Thursday, December 9, 2010

Virtual worlds - can it really be anything for businesses? If developments and trends (2 hr lecture / workshop FSV 1, 2, 7)

Virtual worlds are three-dimensional digital spaces that are distributed over the Internet, where large numbers of people can communicate, interact, create and consume both virtual and physical goods and services. Branding is a major presence in virtual worlds like Second Life, Entropia Universe, Planet Calypso, and Blue Mars. This lecture and workshop will focus on how some companies have used virtual worlds, including the mistakes they have made and how the media can be improved in terms of development of a customer base, profiling the business and creating a brand presence in virtual worlds. Case studies discussed include the Second House of Sweden and the business model employed by Planet Calypso.

Background Factors to Virtual Worlds and Business

Age is a particularly important factor in the virtual worlds. Most of the users of virtual worlds are today under 15 years of age.

It is estimated that there are over one billion registered accounts in virtual worlds today. An estimated 700 Million of them are under the age of 15.

What are Virtual Worlds?
The concept of a virtual worlds can be distinguished from the concept of game space by the absence of the characteristics of a “game.” Bell (2008) presents a number of previously proposed definitions of a virtual world and proposes a synthesized, more contemporary definition that attempts to take into account changes that have appeared in virtual worlds over the past several years (Chesebro, 1985; Bartle, 2003; Koster, 2004; Castronova, 2004). Bell states that a virtual world can be defined as “a synchronous, persistent network of people, represented as avatars, facilitated by networked computers” (2008, p. 1). Bell’s definition has three key components:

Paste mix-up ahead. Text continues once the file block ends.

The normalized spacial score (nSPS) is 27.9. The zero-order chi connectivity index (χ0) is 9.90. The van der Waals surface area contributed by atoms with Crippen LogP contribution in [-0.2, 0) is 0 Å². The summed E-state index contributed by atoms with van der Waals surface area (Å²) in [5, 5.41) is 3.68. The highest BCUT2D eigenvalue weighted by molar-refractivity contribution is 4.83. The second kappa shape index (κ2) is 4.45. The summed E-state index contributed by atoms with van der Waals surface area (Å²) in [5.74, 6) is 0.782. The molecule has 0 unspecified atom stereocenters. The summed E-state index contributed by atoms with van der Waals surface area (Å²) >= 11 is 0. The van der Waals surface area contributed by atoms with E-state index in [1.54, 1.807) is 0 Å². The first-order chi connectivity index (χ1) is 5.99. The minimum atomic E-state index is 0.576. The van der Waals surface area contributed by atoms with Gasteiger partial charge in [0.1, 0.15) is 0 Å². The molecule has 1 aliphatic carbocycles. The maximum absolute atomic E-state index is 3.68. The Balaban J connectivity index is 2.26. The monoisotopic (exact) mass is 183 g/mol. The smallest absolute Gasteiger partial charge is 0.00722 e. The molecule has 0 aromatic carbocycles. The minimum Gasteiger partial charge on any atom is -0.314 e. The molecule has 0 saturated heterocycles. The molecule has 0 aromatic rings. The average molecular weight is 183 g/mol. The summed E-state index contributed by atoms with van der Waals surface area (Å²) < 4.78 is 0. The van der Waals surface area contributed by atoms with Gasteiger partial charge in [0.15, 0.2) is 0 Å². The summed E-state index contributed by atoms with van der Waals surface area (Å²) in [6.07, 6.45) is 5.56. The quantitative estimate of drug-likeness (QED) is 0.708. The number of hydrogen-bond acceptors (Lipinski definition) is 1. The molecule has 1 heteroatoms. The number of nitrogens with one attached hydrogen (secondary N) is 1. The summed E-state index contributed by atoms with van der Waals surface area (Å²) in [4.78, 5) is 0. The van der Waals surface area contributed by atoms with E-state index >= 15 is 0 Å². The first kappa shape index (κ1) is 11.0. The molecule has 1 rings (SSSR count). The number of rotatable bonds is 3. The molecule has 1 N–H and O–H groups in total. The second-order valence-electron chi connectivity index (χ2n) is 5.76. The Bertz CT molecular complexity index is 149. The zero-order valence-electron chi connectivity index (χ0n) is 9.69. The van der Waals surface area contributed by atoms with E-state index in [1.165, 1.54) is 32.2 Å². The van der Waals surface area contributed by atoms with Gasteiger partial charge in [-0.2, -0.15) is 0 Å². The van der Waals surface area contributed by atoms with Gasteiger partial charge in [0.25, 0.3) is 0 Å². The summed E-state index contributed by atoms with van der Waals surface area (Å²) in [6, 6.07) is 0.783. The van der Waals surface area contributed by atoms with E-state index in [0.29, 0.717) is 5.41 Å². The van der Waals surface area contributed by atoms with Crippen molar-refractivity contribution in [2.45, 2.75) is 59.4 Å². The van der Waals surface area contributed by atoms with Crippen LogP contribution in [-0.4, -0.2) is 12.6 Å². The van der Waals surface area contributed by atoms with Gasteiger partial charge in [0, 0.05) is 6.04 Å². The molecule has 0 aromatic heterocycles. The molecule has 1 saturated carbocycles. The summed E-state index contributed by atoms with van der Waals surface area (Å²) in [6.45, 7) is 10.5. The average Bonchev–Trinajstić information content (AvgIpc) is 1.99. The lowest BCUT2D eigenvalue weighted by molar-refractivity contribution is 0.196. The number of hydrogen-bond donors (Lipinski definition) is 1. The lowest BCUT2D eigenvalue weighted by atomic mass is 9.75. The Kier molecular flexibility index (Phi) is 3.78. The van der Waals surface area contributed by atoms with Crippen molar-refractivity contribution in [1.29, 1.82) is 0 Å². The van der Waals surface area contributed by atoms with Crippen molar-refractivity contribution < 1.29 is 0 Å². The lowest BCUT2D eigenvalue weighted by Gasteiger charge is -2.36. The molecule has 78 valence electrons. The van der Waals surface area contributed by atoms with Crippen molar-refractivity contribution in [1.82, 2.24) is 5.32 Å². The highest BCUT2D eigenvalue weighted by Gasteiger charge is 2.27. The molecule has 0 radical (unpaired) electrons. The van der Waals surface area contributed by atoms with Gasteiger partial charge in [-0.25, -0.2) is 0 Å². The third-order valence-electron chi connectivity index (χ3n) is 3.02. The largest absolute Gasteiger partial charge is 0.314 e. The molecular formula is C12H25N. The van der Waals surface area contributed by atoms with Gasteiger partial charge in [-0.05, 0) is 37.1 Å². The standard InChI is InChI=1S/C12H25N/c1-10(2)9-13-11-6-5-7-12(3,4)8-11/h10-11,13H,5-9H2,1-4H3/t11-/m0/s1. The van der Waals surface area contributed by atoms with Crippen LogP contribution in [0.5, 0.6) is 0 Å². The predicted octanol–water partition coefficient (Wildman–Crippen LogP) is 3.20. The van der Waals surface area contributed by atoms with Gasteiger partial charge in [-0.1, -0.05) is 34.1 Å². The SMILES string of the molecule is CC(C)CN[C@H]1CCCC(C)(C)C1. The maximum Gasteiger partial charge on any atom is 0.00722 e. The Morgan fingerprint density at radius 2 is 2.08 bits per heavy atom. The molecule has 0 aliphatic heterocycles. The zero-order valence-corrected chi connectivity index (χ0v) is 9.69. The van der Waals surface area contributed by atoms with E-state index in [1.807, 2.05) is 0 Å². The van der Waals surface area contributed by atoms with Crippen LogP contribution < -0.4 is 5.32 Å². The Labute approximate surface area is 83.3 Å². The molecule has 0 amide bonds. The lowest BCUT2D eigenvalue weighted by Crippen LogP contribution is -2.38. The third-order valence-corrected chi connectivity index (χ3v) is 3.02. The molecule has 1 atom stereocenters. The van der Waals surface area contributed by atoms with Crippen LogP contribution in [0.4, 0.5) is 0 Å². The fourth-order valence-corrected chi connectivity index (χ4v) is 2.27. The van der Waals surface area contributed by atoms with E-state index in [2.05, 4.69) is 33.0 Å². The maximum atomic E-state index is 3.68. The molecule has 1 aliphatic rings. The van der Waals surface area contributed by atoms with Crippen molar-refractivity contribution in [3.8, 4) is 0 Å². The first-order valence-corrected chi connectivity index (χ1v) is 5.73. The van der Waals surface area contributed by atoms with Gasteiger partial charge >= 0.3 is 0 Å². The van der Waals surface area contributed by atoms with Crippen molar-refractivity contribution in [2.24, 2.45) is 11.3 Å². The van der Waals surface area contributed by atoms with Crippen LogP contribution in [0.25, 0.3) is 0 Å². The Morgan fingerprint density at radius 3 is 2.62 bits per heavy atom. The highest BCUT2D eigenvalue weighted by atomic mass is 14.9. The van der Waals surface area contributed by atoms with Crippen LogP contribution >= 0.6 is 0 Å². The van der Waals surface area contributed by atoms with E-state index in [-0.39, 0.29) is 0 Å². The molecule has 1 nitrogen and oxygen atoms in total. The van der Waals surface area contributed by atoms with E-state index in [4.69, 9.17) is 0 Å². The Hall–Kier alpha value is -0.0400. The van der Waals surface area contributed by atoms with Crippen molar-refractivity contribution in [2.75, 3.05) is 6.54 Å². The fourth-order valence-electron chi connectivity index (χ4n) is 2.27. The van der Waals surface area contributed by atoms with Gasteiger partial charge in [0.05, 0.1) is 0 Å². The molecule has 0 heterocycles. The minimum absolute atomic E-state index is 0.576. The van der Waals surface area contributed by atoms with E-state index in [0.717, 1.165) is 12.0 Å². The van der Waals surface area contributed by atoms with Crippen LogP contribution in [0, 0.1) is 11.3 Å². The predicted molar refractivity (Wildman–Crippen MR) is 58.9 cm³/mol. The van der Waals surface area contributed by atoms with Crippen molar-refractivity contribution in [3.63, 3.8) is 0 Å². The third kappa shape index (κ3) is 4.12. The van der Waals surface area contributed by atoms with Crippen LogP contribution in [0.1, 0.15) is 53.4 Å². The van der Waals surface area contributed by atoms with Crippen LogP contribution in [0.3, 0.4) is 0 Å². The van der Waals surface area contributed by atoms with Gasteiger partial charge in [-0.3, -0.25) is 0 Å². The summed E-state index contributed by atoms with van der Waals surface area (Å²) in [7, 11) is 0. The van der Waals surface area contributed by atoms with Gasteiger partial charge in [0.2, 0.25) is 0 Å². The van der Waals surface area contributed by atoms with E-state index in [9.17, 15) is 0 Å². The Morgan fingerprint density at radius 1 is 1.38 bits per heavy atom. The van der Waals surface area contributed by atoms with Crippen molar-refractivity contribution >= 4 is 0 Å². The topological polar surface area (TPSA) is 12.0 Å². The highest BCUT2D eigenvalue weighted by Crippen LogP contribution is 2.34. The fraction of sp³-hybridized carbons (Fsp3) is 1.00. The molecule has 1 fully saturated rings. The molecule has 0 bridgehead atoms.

1. “synchronous” indicates that shared activities necessitate synchronous or real-time

2. “persistent,” as explained previously, indicates that a “virtual world cannot be
paused” or does not shutdown when the user exits

3. the “avatar” is “any digital representation (graphical or textual), beyond a simple
label or name, that has agency (an ability to perform actions) and is controlled by a
human agent in real time” (2008, p. 1).

Schroeder emphasizes the experiential element of virtual worlds. Schroeder defines a
virtual environment or, equivalently, a virtual reality as “a computer-generated display that allows or compels the user (or users) to have a sense of being present in an environment other than the one they are actually in, and to interact with that environment” (Schroeder, 1996, p. 25). “Virtual Worlds Research: Consumer Behavior in Virtual Worlds”
There are three main forms of business in relation to virtual worlds:

1. Virtual goods and services
Virtual goods are non-physical objects that are purchased with real money for use in online
communities, virtual worlds, or games and fulfill a functional or decorative purpose in an online
environment. Virtual goods are typically priced from $1 to $3, but can be sold for much higher prices depending on scarcity, functionality, and design. Virtual goods include weapons or tools that help players progress in a game, decorative items like avatar gear or profile themes that allow users to express their individuality, and virtual gifts that enhance communication between friends and family. Perhaps most importantly, virtual goods also act as social badges that, depending on the social context, can convey a level of status, achievement or acceptance similar to that associated with ownership of real status symbols.

The Entropia Universe entered the Guinness World Records Book in both 2004 and 2008 for the most expensive virtual world objects ever sold, and in 2009, a virtual space station, a popular destination, sold for $330,000. This was then eclipsed in November 2010 when a player sold a virtual resort on Planet Calypso for $635,000; this property was sold in chunks, with the largest sold for $335,000.